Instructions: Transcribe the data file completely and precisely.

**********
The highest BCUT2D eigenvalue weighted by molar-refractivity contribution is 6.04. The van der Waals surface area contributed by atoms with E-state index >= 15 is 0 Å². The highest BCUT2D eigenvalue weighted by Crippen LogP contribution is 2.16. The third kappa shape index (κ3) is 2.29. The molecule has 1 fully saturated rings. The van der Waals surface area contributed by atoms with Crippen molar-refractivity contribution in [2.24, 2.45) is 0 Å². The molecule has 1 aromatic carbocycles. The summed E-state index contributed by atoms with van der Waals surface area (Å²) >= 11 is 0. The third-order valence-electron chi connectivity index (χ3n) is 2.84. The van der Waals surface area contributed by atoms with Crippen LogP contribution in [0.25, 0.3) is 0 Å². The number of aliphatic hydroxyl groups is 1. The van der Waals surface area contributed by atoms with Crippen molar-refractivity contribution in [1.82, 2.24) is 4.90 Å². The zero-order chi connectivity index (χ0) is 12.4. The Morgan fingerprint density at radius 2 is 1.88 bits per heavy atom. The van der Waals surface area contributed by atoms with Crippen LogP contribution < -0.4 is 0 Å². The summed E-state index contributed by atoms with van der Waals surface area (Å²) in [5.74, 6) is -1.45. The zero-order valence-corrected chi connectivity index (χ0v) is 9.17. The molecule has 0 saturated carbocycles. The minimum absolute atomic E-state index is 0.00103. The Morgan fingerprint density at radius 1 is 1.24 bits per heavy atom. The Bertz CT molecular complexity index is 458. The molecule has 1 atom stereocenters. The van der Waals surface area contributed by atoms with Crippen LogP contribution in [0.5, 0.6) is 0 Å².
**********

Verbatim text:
The highest BCUT2D eigenvalue weighted by molar-refractivity contribution is 6.04. The van der Waals surface area contributed by atoms with E-state index >= 15 is 0 Å². The highest BCUT2D eigenvalue weighted by Crippen LogP contribution is 2.16. The third kappa shape index (κ3) is 2.29. The molecule has 1 fully saturated rings. The van der Waals surface area contributed by atoms with Crippen molar-refractivity contribution in [2.24, 2.45) is 0 Å². The molecule has 1 aromatic carbocycles. The summed E-state index contributed by atoms with van der Waals surface area (Å²) >= 11 is 0. The third-order valence-electron chi connectivity index (χ3n) is 2.84. The van der Waals surface area contributed by atoms with Crippen LogP contribution in [0.25, 0.3) is 0 Å². The number of aliphatic hydroxyl groups is 1. The van der Waals surface area contributed by atoms with Crippen molar-refractivity contribution in [1.82, 2.24) is 4.90 Å². The zero-order chi connectivity index (χ0) is 12.4. The Morgan fingerprint density at radius 2 is 1.88 bits per heavy atom. The van der Waals surface area contributed by atoms with Crippen LogP contribution < -0.4 is 0 Å². The summed E-state index contributed by atoms with van der Waals surface area (Å²) in [5.74, 6) is -1.45. The zero-order valence-corrected chi connectivity index (χ0v) is 9.17. The molecule has 0 saturated carbocycles. The minimum absolute atomic E-state index is 0.00103. The Morgan fingerprint density at radius 1 is 1.24 bits per heavy atom. The Bertz CT molecular complexity index is 458. The molecule has 1 atom stereocenters. The van der Waals surface area contributed by atoms with Crippen LogP contribution in [0.5, 0.6) is 0 Å².